Sensitivity analysis results showed SCS runoff curve number for moisture condition II (CN2), threshold depth for return flow of water in the shallow aquifer (GWQMN), available water capacity of soil layer (SOL_AWC) and peak rate adjustment factor (PRF) as the most sensitive parameters for surface runoff, groundwater flow, soil moisture and sediment yield respectively. Sensitivity analysis results are shown in Figure 4. A total of 12 parameters were selected for flow and soil moisture calibration, while three parameters (Table 2) were chosen for sediment calibration based on the sensitivity analysis results.
The parameters identified as the most influential during sensitivity analysis were also identified by other researchers as important parameters for SWAT model calibration in various studies across varying catchments [21,30,71,72,73].
The parameters used for model calibration and validation for both step-wise and simultaneous methods with the final adopted parameter ranges are shown in Table 2. Most of the parameter ranges were similar except that of GWQMN which showed a wider range for the simultaneous method (100–1500) mm compared to the step-wise method (100–800) mm. The CN2 parameter was also fine-tuned in the step-wise method. These parameters’ range differences are a result of runoff and groundwater flow calibration steps carried out during step-wise calibration. The SOL_AWC parameter also showed a clear trend in the step-wise method compared to simultaneous calibration. This is because the SOL_AWC parameter was adjusted based on soil moisture data for the step-wise calibration as opposed to streamflow in the simultaneous calibration approach.

3.2. Step-Wise Calibration and Validation

For model predictions to be valid and reliable, the model parameter values need to accurately reflect the hydrological systems they represent. However, not all model parameters can be measured directly. In this case, the parameter values can only be obtained through model calibration [2]. The parameters selected during sensitivity analysis were used for model calibration and validation.
The default model satisfactorily reproduced the hydrograph pattern of measured daily streamflow as shown in Figure 5. The R² value of 0.69 and PBIAS of 16.3% further suggest a good model performance. However, an NSE value of 0.39 indicates unsatisfactory model performance even though the results are within the acceptable range according to the criterion shown in Table 1. Furthermore, RMSE of 5.24 L/s translates to a scatter index (SI) of 1.29 pointing to unsatisfactory model performance. The mean simulated discharge during the calibration period was 4.71 L/s while the observed mean was 4.05 L/s; furthermore, the standard deviation for the simulated and observed discharge was 9.20 L/s and 6.74 L/s respectively.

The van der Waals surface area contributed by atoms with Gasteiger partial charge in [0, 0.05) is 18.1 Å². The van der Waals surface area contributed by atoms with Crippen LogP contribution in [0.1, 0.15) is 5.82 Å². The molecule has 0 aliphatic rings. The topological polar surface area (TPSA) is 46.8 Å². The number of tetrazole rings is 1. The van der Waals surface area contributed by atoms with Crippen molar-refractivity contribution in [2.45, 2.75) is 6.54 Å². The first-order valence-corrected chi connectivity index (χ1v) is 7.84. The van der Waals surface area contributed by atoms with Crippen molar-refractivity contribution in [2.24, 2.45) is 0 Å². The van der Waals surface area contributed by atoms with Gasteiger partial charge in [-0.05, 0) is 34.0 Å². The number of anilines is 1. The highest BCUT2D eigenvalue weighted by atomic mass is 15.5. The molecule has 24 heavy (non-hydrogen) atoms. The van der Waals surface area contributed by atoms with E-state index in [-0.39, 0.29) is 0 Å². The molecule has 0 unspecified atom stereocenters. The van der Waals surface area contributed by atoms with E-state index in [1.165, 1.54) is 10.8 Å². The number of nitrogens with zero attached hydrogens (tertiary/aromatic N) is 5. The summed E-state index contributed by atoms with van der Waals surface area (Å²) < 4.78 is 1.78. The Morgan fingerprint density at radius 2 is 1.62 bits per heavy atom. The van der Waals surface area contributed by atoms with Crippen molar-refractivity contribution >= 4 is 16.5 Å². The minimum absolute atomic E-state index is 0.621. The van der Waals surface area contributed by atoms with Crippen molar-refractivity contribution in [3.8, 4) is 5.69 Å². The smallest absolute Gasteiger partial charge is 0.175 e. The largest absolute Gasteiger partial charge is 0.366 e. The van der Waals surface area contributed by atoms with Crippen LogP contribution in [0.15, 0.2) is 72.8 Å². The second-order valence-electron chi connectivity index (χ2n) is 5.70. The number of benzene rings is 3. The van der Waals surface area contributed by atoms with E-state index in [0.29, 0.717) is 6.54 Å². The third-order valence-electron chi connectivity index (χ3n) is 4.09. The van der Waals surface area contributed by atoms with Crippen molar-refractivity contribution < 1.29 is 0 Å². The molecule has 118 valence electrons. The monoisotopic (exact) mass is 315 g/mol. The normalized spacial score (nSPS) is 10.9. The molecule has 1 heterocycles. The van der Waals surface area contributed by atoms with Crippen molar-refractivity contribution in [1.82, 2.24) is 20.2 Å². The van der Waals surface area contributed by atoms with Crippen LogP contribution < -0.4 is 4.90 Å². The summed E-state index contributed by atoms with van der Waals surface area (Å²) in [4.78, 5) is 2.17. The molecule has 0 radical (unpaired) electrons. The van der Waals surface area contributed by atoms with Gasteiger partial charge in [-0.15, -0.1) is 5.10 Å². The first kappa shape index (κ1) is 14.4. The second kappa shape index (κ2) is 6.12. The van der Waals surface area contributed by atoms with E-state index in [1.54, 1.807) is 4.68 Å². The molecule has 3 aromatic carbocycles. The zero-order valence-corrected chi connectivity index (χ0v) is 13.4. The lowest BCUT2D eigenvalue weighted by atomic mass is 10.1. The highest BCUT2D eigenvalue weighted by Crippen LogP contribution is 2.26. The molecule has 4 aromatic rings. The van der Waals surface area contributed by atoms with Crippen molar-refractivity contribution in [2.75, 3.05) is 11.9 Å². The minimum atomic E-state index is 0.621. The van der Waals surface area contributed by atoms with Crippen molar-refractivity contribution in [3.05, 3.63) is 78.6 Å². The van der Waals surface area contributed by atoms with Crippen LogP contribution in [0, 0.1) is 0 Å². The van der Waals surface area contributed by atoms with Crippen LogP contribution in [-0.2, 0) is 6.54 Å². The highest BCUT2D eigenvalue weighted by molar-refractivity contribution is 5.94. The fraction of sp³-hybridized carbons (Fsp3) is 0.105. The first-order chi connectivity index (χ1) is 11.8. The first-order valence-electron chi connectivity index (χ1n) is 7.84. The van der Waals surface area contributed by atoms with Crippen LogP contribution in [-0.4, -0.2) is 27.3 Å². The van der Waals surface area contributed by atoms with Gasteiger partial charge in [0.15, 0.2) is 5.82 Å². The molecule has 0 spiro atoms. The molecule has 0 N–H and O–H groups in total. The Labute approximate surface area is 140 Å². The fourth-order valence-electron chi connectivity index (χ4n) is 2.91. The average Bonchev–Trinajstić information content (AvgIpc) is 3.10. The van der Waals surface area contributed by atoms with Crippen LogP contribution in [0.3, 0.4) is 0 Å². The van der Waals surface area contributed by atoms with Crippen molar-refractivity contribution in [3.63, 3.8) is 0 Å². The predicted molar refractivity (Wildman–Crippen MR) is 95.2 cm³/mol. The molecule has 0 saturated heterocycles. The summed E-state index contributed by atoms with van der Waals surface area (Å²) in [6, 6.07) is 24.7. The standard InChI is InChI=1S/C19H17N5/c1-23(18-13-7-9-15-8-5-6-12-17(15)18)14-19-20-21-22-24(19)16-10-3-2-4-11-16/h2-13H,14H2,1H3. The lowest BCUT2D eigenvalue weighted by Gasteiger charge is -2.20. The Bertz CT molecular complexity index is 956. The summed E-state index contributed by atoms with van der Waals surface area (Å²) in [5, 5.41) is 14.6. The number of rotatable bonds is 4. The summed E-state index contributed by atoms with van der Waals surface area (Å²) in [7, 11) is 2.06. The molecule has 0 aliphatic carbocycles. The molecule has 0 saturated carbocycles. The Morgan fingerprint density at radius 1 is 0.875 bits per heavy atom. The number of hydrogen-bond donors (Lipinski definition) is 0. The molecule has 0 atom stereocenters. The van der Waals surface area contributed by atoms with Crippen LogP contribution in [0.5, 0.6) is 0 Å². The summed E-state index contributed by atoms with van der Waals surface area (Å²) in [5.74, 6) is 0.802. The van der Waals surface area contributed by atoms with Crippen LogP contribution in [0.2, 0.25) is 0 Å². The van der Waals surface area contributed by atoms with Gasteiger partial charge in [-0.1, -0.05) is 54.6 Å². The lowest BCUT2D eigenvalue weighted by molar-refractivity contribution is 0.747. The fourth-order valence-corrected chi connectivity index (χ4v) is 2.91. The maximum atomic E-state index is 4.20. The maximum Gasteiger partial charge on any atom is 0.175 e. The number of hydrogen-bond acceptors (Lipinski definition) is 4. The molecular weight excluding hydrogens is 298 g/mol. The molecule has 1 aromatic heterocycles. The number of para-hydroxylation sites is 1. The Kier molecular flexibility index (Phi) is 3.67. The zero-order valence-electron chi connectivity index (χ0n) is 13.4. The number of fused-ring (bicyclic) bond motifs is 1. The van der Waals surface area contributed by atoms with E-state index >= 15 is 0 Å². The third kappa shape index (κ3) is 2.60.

The default model performed better than the results obtained by Van Liew and Garbrecht [74] who reported the NSE value of −3.24. They attributed this poor model performance to model’s overestimation of peak flows and underestimation of groundwater flows. These results are similar to our findings as visual inspection of our default model points to overestimation of peak flows. The low flows, however, do not show a clear trend. Low flows are overestimated in wet year (2013) and underestimated in the dry year (2014). Fukunaga et al. [21] also reported an NSE value of −0.38 and PBIAS of −24%. The better performance can be attributed to the dedicated catchment monitoring initiated in 2012 which provided high quality and quantity of data for model set up.
The high peak flows could be due to the fact that the initial curve number values calculated by the model were too high. Strauch et al. [75] and Fukunaga et al. [21] also reported high CN2 values in their default SWAT models. This challenge was solved by decreasing the CN2 value during model calibration.

3.2.1. Surface Runoff and Groundwater Flow Calibration

To understand groundwater contribution into streamflow, analysis of the stream hydrograph which involves separating baseflow from quickflow is critical [68]. Groundwater flow and surface runoff components are constantly interacting within a watershed, which means changing one component will influence the others. Due to this interaction, it is common practice during model calibration to parameterize groundwater parameters and surface runoff parameters concurrently [45,71]. However, in our study, the parameters governing groundwater flow and surface runoff were adjusted separately to better understand the model’s simulation of flow components. This approach was also used by Santhi et al. [18]. Moriasi et al. [55] stressed the importance of calibrating all the hydrological constituents to be evaluated in watershed modeling. Hence, when the objective of the hydrological model is to be applied for predicting discharge, it would be sufficient to only calibrate the model for streamflow. However, if the model was to be used for evaluation of different land use scenarios and management strategies, for example, it becomes necessary to calibrate different flow components. Furthermore, Pinto et al. [76] reported that SWAT was unable to properly capture discharge during low flow periods in the simultaneous calibration approach in a baseflow dominated watershed. They attribute this to the type of objective function selected during calibration process as some functions, e.g., sum of square of the residuals, strongly influence peak discharges.